If inflation subsides this year, 2023 could be a strong year for growth equities, according to Raj Shant, London-based managing director and equity portfolio specialist at Jennison Associates, a fundamental equities manager owned by PGIM.
Shant said 2022 has been “a terrible year for growth equity investing, probably the worst in absolute and relative terms for a couple of decades,” in a conversation with Conexus Financial managing editor Julia Newbould on the ‘Market Narratives’ podcast.
This was because an upward drift in inflation expectations through the year was bad for growth equity valuations, with a sharp downward adjustment in prices despite earnings for most growth equities continuing to come through, Shant said.
Consequently, growth equities have lost the valuation premium gained during the pandemic in 2020 as well as during outperformance in 2018 and 2019, and returned to relative valuations that were below the long-term average, he said.
Last year was a very difficult year, but it does mean that we are now going into 2023 at a lower than long-term, average valuation, Shant said, “an environment where the expectations for inflation and interest rates globally may have peaked.”
Companies that show the fastest sales and profits growth will be strong contenders to generate the best returns for investors in 2023, he said, if interest rates stabilise or start to be reduced. Whether that will happen is “up to each individual listener or reader to decide for themselves,” he said.
Investing successfully in growth equities requires active investment with strong bottom-up research, Shant said, pointing to Jennison Associates research which shows market expectations for which companies will be the fastest growing companies over the next five years are wrong 80 per cent of the time, when compared with the fastest growing companies in the market over five year rolling time periods.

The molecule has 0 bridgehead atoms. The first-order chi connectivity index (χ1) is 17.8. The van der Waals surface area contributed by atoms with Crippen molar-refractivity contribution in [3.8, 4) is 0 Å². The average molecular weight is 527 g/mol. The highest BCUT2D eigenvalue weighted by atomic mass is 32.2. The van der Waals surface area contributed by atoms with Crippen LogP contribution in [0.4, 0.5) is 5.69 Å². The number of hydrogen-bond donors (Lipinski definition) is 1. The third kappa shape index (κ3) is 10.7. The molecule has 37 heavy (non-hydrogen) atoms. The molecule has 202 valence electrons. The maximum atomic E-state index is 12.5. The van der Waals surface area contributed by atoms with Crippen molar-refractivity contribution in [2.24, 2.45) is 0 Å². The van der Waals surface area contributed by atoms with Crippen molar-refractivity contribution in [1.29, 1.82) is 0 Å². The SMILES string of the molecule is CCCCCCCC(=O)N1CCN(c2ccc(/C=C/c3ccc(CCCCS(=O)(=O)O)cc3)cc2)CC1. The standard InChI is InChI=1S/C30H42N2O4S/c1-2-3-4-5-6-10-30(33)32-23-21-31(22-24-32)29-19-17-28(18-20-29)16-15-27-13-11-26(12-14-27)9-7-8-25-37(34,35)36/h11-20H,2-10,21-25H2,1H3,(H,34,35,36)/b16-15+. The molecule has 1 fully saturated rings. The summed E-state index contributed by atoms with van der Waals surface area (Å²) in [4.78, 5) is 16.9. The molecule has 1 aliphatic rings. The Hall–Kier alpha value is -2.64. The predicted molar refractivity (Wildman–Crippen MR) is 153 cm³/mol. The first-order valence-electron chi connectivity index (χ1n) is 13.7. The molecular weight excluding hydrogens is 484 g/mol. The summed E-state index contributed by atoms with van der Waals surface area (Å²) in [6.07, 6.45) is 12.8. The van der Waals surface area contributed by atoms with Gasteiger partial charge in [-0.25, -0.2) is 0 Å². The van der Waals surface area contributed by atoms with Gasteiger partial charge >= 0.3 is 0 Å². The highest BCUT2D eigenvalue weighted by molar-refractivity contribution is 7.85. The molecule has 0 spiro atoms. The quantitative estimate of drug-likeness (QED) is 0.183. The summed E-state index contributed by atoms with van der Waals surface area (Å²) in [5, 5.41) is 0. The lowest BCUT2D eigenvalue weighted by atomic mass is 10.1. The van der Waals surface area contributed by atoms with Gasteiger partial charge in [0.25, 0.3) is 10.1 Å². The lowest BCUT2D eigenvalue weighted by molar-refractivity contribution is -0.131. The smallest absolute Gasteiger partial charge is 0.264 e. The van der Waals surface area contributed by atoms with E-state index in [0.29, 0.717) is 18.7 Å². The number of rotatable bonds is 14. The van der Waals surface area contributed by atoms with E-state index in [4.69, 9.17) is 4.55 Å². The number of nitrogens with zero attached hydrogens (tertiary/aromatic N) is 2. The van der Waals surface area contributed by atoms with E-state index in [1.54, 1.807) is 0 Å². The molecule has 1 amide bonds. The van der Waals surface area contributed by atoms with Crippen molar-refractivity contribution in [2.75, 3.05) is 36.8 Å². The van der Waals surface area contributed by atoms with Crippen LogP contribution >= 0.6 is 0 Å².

“You don’t have to be exactly right, you just have to be more right than the market,” Shant said.
Different growth companies can have different characteristics that lead to different risk and reward profiles, Shant said.
What he termed “emerging growers” are younger companies that typically have more upside potential but also more risk and volatility in their growth. These could include cloud-based applications companies which invest in products, R&D and marketing at the expense of short-term profits.
“Stable growth compounders,” on the other hand, are larger companies with more mature growth rates that offer lower volatility and less risk. Examples of these companies are famous global luxury brands, and healthcare companies, Shant said.
In periods where interest rates and inflation expectations are relatively stable, emerging growers will often outperform. But in periods like 2022 where interest rates are rising or the backdrop is more risk-averse, stable growth compounders tend to outperform emerging growers.
Fintech in emerging markets is one of the biggest growth opportunities in the world at present, Shant said, owing to the incumbent banks tending to be more bureaucratic and cumbersome with less investment in consumer experience on their websites, apps and customer service.
Luxury goods also have strong growth prospects owing to emerging middle classes in major markets like India and China, and a desire among younger consumers to get “entry-level luxury goods” promoted by celebrities and influencers on social media.
Electric vehicles are also promising, Shant said, with huge growth over recent years, superior safety and driving experiences and strong environmental credentials, but still extremely low penetration in terms of the global fleet of vehicles.